Local business owner, homeowner and local resident Dave Campbell sent us this letter: We wanted to post it for all to read!
On September 23-25, the Wildwoods, Rio Grande and nearby communities had their peace shattered and safety threatened when descended upon by a literal invasion—not the long-welcomed Irish Week celebrants or Car Show attendees but an increasingly infamous group calling itself “H2oi”. That group’s main claim to fame is being ejected from other locations due to drag racing on busy streets, clouds of intentional smoke, loud engines, and cars rigged to backfire—which any rational person agrees should be illegal due to the disruption of the peace and deliberate mimicking of rapid gunfire, making streets sound like warzones, masking any real gunfire that may occur, and sometimes creating panic.
During this chaotic, unpermitted “event” here, two people reportedly were killed and others injured in crashes. At least one person was stabbed. Our police were overwhelmed and had to call for backup from miles away. I’ve talked to people who were justifiably afraid to leave homes or businesses. H2oi members offered feeble defenses online, some claiming to have left when things got out of hand. But this group’s basic purpose is to act in anti-social ways, maliciously disturbing the peace, terrorizing and endangering residents and visitors. While it’s social media-fueled, probably without an organized hierarchy, its origins and instigators should be investigated. The seeming inability or unwillingness to control anarchistic mobs like this points to a larger problem in recent years, namely that decent, productive Americans who work, pay taxes and/or own homes or businesses, however humble, are captive to increasing volumes of requirements and restrictions.
Meanwhile, assorted miscreants, parasites, anarchists, sociopaths and their immature, thrill-seeking followers are effectively given free rein—and too often free money—with practically no behavioral expectations or limitations. Officials had advance notice of this invasion but mostly dropped the ball, other than empty “zero tolerance” warnings. There are just three bridges into the Wildwoods and three roads into Rio Grande, so access control is there. (Police did eventually close the 47 bridge.) This outrage must be prevented in the future by implementing roadblocks after widespread public notice, and banning, ticketing and towing illegally-modified nuisance cars. The silver lining is that this could be a money-maker. (In 2020, Ocean City, MD issued over 3,500 tickets and impounded over 350 vehicles.) But there has to be more than a once-a-year effort. Noise laws must be added or strengthened—and enforced—so those with contempt for others’ rights know they’re unwelcome unless they change their behavior.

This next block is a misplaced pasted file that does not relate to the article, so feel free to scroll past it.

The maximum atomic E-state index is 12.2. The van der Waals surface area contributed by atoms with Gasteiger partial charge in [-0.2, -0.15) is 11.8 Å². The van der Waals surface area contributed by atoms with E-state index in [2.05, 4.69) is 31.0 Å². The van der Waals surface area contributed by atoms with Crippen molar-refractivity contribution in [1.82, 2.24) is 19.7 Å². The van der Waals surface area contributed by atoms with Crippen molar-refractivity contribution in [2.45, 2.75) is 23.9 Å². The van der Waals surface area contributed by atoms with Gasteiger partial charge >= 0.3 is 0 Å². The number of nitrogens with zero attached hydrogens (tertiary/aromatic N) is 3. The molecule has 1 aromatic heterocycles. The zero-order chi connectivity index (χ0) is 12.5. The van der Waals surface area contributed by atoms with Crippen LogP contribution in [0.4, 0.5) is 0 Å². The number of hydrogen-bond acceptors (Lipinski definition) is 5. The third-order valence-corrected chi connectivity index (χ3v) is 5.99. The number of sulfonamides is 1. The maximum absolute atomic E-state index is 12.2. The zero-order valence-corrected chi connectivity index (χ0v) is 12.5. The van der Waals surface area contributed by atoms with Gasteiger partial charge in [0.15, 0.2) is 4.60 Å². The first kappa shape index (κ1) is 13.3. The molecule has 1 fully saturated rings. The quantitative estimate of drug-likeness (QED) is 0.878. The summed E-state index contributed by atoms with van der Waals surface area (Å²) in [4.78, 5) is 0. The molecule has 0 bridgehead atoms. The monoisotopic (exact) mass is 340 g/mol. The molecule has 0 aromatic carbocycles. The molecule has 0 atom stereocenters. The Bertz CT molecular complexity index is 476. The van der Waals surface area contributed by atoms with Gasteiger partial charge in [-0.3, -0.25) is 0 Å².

Window-shaking boom boxes, loud exhaust, “gunfire” car sounds and other disturbances of the peace must be penalized. Reckless speeding must be curtailed. Disruptive minors on the boardwalk and elsewhere must be increasingly detained to await their parents, who should pay fines in many cases. Trenton must stop hamstringing local police with inane restrictions. For those unfamiliar with the “broken window theory” of policing, it states that unaddressed petty crime encourages more crime because it suggests “anything goes”. We, along with the rest of America and the world, suffered a pandemic that triggered a period of societal upheaval, but Covid is now a manageable problem akin to the flu. The crisis is over—it’s time to rein in the mayhem and restore some semblance of order. This is a clearly bipartisan issue, and politicians of both parties who are unable to contribute to this basic goal must be voted out in favor of competent people who can. In addition to municipal officials, let State Sen. Michael Testa, Assemblyman Antwan McClellan and Assemblyman Erik Simonsen know how you feel.
By Dave Campbell Wildwood, NJ.